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June 22, 2022

Pa. bill would end for-profit ownership of health care systems in effort to protect local hospitals

The legislation was introduced by a group of Delaware County elected officials in response to the current issues plaguing Crozer Health

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Bill Package Crozer Health John Kopp/PhillyVoice

A group of Delaware County legislators introduced a bill package aiming to prohibit for-profit health care in Pennsylvania. The bills focus on Crozer Health, which is at risk of collapse following financial strain stemming from a 2019 private equity deal by its for-profit parent company.

Pennsylvania could be closer to eliminating for-profit health care systems, as a group of lawmakers are set to introduce legislation that will protect local hospitals from private-equity deals that often result in financial strain.

The proposed bill package was announced by Delaware County elected officials on Thursday and was in response to the issues at Crozer Health. The four-hospital system is currently at risk of collapse, much of it stemming from a 2019 deal between its former and current for-profit ownershipSince the COVID-19 pandemic began, the hospitals have seen reductions in provided services and have been plagued by staff shortages.

The system's parent company, Los Angeles-based Prospect Medical Holdings, was the subject of a ProPublica investigation in 2020. Reporters found that the previous owners — Leonard Green & Partners — siphoned money from the company before selling it in 2019. That decision left many of its hospitals in dire financial straits.

In February, ChristianaCare, a non-profit hospital network, signed a letter of intent to purchase the Delco hospitals. While the agreement has not been finalized, residents and patients in the Philadelphia suburb remain hopeful that the organization will buy out Prospect and preserve the health care system. 

"What's happening with Crozer Health is a tragedy and underscores the need for legislators to work to protect our local health care systems from manipulative and predatory private-equity practices in the future," said Sen. Tim Kearney. "We want to give the state more oversight over these transactions and create other policies that deter these bad actors from looting our health care systems and then running when the resources vanish." 

Lawmakers say that despite efforts to purchase the hospitals, Crozer Health remains on the brink of financial collapse. If the hospitals close, more than 575,000 people throughout Delco will be left with significant lack of access to health care within their own communities. 

Each bill in the package aims to prevent a different facet of the Crozer Health dispute from happening again, beginning with a two-year moratorium on for-profit hospital purchases. In a co-sponsorship memo, Kearney and other sponsors note that from 1999 to 2020, non-profit hospital ownership fell by 18%, while for-profit ownership increased by 348%. 

Another bill would prohibit for-profit entities from purchasing hospitals in Pennsylvania. Sponsors said that the financial burden facing Crozer Health is markedly similar to the issues Hahnemann Hospital in Philadelphia faced. The hospital was sold to a for-profit entity in 2018, which later sold off its assets as health care services were cut or removed altogether because of financial difficulties.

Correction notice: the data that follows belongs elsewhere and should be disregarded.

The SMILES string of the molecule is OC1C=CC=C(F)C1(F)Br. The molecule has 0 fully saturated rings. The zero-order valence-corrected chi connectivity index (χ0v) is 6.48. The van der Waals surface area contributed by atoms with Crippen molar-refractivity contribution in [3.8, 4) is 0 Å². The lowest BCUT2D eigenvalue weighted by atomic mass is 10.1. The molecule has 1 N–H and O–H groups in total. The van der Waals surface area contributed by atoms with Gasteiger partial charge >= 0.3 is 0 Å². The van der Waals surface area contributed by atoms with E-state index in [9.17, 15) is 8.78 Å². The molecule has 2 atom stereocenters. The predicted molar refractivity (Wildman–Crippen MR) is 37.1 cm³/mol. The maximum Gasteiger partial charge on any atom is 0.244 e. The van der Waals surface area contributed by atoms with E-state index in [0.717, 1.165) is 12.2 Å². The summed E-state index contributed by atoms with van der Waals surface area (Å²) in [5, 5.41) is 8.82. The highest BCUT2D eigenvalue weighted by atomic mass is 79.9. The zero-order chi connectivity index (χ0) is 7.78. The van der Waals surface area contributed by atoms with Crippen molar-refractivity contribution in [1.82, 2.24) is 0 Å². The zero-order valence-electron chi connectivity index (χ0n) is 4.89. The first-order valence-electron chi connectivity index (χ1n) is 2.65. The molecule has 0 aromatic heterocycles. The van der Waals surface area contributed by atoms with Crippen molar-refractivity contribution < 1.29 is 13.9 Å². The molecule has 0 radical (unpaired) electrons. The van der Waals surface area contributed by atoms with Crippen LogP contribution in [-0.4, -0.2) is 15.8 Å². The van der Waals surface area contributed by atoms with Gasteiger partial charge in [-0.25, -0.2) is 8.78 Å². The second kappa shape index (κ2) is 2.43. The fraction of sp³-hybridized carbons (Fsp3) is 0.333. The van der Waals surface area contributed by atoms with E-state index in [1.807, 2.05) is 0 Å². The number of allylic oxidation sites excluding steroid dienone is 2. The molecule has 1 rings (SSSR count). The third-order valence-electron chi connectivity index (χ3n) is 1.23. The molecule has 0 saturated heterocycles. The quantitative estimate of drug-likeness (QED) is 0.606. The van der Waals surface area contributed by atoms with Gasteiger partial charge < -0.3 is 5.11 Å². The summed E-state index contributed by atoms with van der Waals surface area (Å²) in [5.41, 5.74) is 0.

The hospital, which provided health care to underserved communities in the city, closed in 2019 after months of financial woes. 

"Each time they strike these kinds of deals and real estate splits, they know the end of their scheme will leave communities without access to quality health care," said Sen. Anthony Williams. "We saw this happen with Hahnemann and now we're seeing it happen with Crozer, by a company that has a history of these despicable actions." 

A separate bill would require hospitals seeking to change ownership of health systems to receive approval from the state Attorney General. While the Attorney General is already required to provide oversight of non-profit health care systems, the state's leading prosecutor has no authority to approve major transactions in for-profit hospitals that impact patients. 

"There's nothing preventing what's happening with Prospect Medical Holdings from happening again," said Rep. Mike Zabel. "Let's not forget that these closures or fire sales not only affect the community at large, but they are also regional employers that impact our economy and the lives of hundreds of thousands of employees." 

Other legislative efforts include requiring severance packages for mass layoffs, preventing back-room real estate splits, like the one that happened in 2019 between Prospect and Leonard Green & Partners, and placing a two-year moratorium on private-equity firms from distributing dividends from company buyouts. 

Delco Council Chair Monica Taylor told WHYY that the county is doing whatever it can to keep Crozer open, facilitating discussions between the health care system and Prospect. 

"We shouldn't have to take legal action to ensure a health care system provides vital care to the residents that it serves," said Taylor. "The county has immense concerns about the devastating impact that the sudden loss of critical services would have on our community." 

Delco officials and health care workers are still optimistic that the sale with ChristianaCare will enable Crozer to keep its doors open. Earlier this week, the hospital network announced that it would purchase Chester County's Jennersville Hospital from Tower Health.